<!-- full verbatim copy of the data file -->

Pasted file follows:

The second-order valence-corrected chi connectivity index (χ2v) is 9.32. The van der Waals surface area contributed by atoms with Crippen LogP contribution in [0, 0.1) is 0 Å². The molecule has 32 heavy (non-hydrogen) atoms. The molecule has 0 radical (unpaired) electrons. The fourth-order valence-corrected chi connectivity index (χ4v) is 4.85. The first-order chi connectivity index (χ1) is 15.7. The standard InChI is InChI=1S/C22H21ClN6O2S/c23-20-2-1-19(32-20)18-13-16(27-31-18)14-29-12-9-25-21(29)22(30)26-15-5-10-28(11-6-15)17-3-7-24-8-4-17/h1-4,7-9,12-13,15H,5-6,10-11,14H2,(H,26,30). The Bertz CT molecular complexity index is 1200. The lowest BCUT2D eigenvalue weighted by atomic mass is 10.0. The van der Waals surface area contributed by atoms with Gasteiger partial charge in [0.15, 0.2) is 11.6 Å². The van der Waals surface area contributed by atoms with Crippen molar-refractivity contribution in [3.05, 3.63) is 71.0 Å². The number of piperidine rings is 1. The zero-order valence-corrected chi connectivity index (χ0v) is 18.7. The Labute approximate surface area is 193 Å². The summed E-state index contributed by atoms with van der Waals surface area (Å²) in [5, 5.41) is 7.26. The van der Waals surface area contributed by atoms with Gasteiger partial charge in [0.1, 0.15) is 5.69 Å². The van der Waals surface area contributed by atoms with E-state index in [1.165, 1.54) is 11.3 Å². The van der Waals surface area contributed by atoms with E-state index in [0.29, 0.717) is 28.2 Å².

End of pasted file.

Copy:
The second-order valence-corrected chi connectivity index (χ2v) is 9.32. The van der Waals surface area contributed by atoms with Crippen LogP contribution in [0, 0.1) is 0 Å². The molecule has 32 heavy (non-hydrogen) atoms. The molecule has 0 radical (unpaired) electrons. The fourth-order valence-corrected chi connectivity index (χ4v) is 4.85. The first-order chi connectivity index (χ1) is 15.7. The standard InChI is InChI=1S/C22H21ClN6O2S/c23-20-2-1-19(32-20)18-13-16(27-31-18)14-29-12-9-25-21(29)22(30)26-15-5-10-28(11-6-15)17-3-7-24-8-4-17/h1-4,7-9,12-13,15H,5-6,10-11,14H2,(H,26,30). The Bertz CT molecular complexity index is 1200. The lowest BCUT2D eigenvalue weighted by atomic mass is 10.0. The van der Waals surface area contributed by atoms with Gasteiger partial charge in [0.15, 0.2) is 11.6 Å². The van der Waals surface area contributed by atoms with Crippen molar-refractivity contribution in [3.05, 3.63) is 71.0 Å². The number of piperidine rings is 1. The zero-order valence-corrected chi connectivity index (χ0v) is 18.7. The Labute approximate surface area is 193 Å². The summed E-state index contributed by atoms with van der Waals surface area (Å²) in [5, 5.41) is 7.26. The van der Waals surface area contributed by atoms with Gasteiger partial charge in [0.1, 0.15) is 5.69 Å². The van der Waals surface area contributed by atoms with E-state index in [1.165, 1.54) is 11.3 Å². The van der Waals surface area contributed by atoms with E-state index in [0.29, 0.717) is 28.2 Å².